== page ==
West Ham’s dream season continued early on Monday evening as Sheffield United were brushed aside 3-0 at the London Stadium.
A penalty from Declan Rice, West Ham’s first spot kick of the season, and second-half goals from Issa Diop and Ryan Fredericks were more than enough to cruise past Chris Wilder’s struggling side, further fanning the relegation flames that are engulfing the seemingly doomed Blades.
It was a result that briefly lifted West Ham back into the top four and into a Champions League qualification spot, although they were soon knocked off that lofty perch by Tommy Tuchel’s Chelsea as they comfortably beat a Newcastle side desperate to join in the fight for relegation later on the night.
Still, fifth isn’t too bad, eh?
From a Hammers perspective, this was a performance of controlled quality and one that offered further evidence of the astonishing progress that has been made under David Moyes.
To substantiate just how remarkable that progression has been, we need to take a trip back to the opening day of the season. Coming up against, oh, Newcastle, West Ham were meek, pedestrian, disoriented, and, well, awful, slipping to a pretty dismal 2-0 defeat.
I hold my hands up and admit that there were many things about that performance that I didn’t like. West Ham were too easy to play against and open up, and it was a display that reminded me of all the bad things about the club in yesteryear; one that suggested that not one single lesson had been learned.
Stylistically, there didn’t really seem to be any cohesion and understanding of what the players were meant to be doing, and I didn’t think Michail Antonio was up to playing the lone striker role each and every week, even though he’d scored a good few goals at the back end of last season.
But the beauty of hindsight is that you get to admit you were wrong at times, and you also get to look back and see how things have changed and evolved.
In the case of Antonio, I was very wrong – he is now an out-and-out striker, and proof that Marko Arnautovic’s successful positional transition during Moyes’ first spell in charge was not a one-off.
One of the best features of his game, and this is something that is Moyes and coaching staff taught, is his understanding of the lone striker role and his newfound knowledge of when to mix things up in his approach play. Coming short to drop the ball into space, flicking the ball on aerially and running in behind are all things that he now does without thinking, creating space for his teammates to play and run into when able.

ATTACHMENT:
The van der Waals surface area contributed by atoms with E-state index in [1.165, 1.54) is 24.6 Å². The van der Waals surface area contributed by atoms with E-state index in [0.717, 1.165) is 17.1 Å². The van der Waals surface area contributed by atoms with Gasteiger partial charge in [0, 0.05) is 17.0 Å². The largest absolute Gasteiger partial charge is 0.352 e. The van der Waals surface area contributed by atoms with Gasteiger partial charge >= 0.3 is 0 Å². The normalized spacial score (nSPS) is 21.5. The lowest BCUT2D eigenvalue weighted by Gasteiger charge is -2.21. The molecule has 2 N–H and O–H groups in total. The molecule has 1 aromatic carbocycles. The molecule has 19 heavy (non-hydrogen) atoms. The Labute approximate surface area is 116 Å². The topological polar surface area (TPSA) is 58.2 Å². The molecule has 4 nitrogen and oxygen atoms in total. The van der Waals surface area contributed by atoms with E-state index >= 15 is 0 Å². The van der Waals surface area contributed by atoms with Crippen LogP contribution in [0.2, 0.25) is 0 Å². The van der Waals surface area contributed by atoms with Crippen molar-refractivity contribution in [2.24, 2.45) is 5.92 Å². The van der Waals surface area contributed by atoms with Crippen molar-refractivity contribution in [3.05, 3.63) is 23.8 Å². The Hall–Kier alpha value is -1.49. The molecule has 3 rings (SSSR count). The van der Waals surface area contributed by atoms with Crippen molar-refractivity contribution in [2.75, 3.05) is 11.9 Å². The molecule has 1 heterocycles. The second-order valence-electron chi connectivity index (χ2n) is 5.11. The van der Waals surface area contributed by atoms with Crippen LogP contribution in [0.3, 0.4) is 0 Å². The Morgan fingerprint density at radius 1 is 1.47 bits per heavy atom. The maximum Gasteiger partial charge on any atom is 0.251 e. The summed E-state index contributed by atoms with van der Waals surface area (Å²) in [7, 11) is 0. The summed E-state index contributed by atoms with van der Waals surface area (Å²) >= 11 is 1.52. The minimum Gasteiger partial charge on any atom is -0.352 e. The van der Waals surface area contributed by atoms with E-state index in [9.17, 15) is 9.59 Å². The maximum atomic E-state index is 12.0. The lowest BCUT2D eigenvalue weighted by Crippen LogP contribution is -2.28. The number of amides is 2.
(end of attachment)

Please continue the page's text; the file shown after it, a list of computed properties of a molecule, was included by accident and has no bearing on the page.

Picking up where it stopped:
Antonio didn’t play against Sheffield United, but these traits are what we saw from deputies Bowen and Jesse Lingard, who shared the responsibility of playing in a deep-lying false nine role.
Granted, Sheffield United aren’t setting the world on fire and are one of the easier Premier League teams to break down, but there was a real fluidity in how West Ham played and evidence of the obvious good work continuing to be put in on the training ground. One can only imagine what the outcome may have been had Antonio passed his fitness test…
The other elephant in the room is that I was critical of West Ham’s setup, and the fact that there didn’t seem to be much of a plan. But what we’ve seen after that opening day shambles is 23 Premier League games played, all of which have contained a coherent and logical – despite what Twitter may say – plan aimed at getting a positive result.
Be it playing with three central defenders in a flexible 3-4-3 or 3-4-2-1 system, or switching back to a 4-2-3-1 or 4-5-1 depending on the strength of opposition, there’s always been a plan A and a plan B.
For the most part, delightfully, it’s worked. 12 wins, six draws, five defeats and 42 points have been chalked up and, better than that, those five defeats have come against Liverpool (twice), Arsenal, Chelsea and Manchester United, while points have been taken off Manchester City and Tottenham.
Those keeping up with the maths will quickly work out that West Ham’s record against teams outside of the traditional ‘big six’ (and since that opening day disaster) now reads: played 16, won 12, drawn four, lost zero.
I repeat, played 16, won 12, drawn four, lost zero.
That is truly an incredible statistic and one that above all else shows how Moyes has outthought and outwitted the teams he knows West Ham are capable of beating. There’s no great secret to the success, either, just working hard for each other and every player knowing their role and responsibility – with any mistake no longer just absorbed individually, rather one that affects the collective group.
In time, West Ham will grow into games against the bigger clubs, and the platform is being built away from those games to drum up confidence and improve the players’ mindsets.
Getting into the Champions League is likely a step too far, but West Ham now have a very realistic chance of securing a Europa League spot. A tough run of run fixtures awaits on paper, but equally a kind run arrives towards the end of the season; for that reason, nothing should be discounted, particularly as the form book paints a very clear picture: this is no fluke, West Ham are genuine European contenders.